Saturday, October 1, 2011

In Campus Journalism: Editorial Writing

       Editorial write-ups express facts and opinions in concise, logical, pleasing order for the sake of entertaining or influencing opinion, or of interpreting significant news on public issues or policies in such a way that its importance to the average reader is made clear. They are usually written in an elegant but understandable language.
    Expressive of the paper’s stand on vital issues, the editorial is a personal commentary written by any member of the editorial staff who comments on issues relevant to the public. It’s a critical interpretation of significant, usually contemporary events so that the readers will be informed, influenced, or entertained. It’s the voice of the paper, not of an individual editor. Moreover, it tries to express the people’s conscience, cause, and convictions in relation to prevalent issues and events.


Types of Editorial
different directions
one way-- different directions
  • Editorial of Entertainment aims to entertain. Short and amusing, it espouses humor to suggest the truth.
  • Editorial of Information seeks to give the facts unknown to the readers, with minimum explanation.
  • Mood Editorial written by two or more editors from different newspapers which they publish simultaneously in their respective papers.
  • Pooled Editorial written by two or more editors from different newspapers which they publish simultaneously in their respective papers.
  • Editorial of Interpretation explains the meaning of a news event, current idea, theory, or conditions.
  • Editorial of Commendation, Appreciation, or Tributecommends a person or organization for worthwhile deeds accomplishments.
  • Editorial of Criticism points out both the good and bad features of events or situations to influence the reader and to suggest a solution.
  • Editorial of Argumentation or Persuasion argues in order to convince or persuade some people.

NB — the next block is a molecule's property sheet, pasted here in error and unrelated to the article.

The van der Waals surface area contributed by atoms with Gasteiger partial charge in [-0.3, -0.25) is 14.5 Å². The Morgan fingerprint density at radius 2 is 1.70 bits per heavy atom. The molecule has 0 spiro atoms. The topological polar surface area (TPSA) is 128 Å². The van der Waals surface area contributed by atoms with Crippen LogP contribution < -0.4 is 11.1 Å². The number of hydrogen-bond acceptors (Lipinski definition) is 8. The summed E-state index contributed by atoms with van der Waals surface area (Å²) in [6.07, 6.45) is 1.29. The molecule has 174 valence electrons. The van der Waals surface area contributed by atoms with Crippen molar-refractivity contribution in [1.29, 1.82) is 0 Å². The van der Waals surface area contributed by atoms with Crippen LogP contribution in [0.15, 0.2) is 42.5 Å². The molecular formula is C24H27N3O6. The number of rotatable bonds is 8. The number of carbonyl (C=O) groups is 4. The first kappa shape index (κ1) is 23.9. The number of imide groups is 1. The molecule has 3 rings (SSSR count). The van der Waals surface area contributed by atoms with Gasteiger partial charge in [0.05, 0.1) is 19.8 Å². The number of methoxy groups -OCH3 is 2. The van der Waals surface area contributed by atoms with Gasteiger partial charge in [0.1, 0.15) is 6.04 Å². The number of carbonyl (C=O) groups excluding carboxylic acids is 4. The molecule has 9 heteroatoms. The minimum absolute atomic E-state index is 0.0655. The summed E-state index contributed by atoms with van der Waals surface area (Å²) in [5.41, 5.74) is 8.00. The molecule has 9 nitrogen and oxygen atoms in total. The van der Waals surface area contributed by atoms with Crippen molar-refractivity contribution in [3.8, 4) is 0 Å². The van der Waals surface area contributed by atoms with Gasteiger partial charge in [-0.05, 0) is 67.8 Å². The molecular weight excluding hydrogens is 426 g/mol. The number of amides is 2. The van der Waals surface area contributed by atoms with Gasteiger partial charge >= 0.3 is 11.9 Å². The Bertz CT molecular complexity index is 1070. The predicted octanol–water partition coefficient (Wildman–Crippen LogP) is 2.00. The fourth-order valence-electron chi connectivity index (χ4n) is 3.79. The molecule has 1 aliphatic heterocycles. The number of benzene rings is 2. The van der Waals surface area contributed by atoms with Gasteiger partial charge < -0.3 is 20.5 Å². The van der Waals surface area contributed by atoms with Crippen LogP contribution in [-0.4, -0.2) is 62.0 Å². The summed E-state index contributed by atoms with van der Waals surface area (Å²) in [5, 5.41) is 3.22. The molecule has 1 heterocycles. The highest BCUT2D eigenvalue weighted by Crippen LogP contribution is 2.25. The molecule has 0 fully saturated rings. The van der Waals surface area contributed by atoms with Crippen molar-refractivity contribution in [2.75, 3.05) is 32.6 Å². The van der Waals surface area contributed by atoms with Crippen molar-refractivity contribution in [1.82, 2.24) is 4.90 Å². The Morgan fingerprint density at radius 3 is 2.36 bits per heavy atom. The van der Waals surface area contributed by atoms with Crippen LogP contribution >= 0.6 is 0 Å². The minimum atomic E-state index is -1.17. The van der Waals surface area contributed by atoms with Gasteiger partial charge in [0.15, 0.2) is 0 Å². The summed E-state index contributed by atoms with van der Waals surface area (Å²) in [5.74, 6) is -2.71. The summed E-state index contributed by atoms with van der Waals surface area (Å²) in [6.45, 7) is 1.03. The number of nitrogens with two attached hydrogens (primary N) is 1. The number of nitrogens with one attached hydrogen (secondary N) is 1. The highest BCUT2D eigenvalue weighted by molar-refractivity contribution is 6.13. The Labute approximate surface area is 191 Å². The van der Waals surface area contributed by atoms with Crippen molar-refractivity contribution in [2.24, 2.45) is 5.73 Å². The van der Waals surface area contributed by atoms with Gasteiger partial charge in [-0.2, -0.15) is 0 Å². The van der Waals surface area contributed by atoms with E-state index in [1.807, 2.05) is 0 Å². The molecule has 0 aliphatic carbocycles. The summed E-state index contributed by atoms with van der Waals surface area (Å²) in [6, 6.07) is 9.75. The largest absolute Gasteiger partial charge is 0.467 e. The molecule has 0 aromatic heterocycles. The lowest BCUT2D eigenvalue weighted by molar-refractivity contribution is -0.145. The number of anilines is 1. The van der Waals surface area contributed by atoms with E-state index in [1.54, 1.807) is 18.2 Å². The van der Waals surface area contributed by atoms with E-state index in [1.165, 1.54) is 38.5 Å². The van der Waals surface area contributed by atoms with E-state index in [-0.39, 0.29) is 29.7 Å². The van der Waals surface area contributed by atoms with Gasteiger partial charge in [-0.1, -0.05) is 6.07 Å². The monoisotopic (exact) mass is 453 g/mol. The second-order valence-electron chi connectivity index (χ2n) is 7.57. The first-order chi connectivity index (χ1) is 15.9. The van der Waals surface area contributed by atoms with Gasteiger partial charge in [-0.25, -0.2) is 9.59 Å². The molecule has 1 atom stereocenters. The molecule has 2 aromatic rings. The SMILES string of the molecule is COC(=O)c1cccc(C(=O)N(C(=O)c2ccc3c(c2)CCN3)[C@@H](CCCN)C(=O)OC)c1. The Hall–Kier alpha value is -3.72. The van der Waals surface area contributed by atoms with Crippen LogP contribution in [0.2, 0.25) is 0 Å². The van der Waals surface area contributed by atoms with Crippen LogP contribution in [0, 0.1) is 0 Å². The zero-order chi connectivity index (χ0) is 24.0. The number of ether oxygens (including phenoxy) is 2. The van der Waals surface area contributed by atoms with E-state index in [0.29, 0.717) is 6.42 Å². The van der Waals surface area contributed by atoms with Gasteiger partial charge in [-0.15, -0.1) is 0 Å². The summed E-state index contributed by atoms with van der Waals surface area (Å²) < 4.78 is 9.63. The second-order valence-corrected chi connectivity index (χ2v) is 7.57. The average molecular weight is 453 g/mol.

Characteristics of Editorial
  1. Forceful
  2. Brief
  3. Interesting
  4. Clear
  5. Purposive
  6. Soundly Argumentative
  7. Influential
  8. Logical
  9. Unified
  10. Direct
  11. Factual

Points to Observe in Writing the Editorial
  • Don’t sound too moralistic
  • Observe brevity in your sentences and paragraphs
  • Use impelling leads that could win the reader’s interest
  • Keep the editorial short
  • Use “we” instead of “I”
  • Develop only one specific idea phrased in one sentence
  • Relate the editorial to the readers’ lives
  • Don’t dwell on generalities
  • Write in simple, clear, direct and forceful manner
  • Accomplish your purpose
  • Organize all data into well-reasoned arguments
  • Direct the editorial towards a consensus
  • Make the form and style agree with its content and purpose
  • Ensure its relevance to students, school, community and the country


Writing the Editorial
  • The Introduction – usually a short paragraph containing the newspeg with the reaction.


     Example:
   For our students to come out second in the NSAT 
region-wide is a source of great pride and inspiration 
for our school.

Editorial Beginnings:
   
  A quotation relevant to the subject under discussion
  A narrative illustrating the situation
  A striking statement that grabs attention
  A question that opens the rooms for discussion
  A simple statement


  • The Body – may take two or three paragraphs that support, justify, or elaborate the reaction or stand made in the introduction.
  • The Ending – last paragraph otherwise known as punch line or clincher. It summarizes the editorial’s stand.

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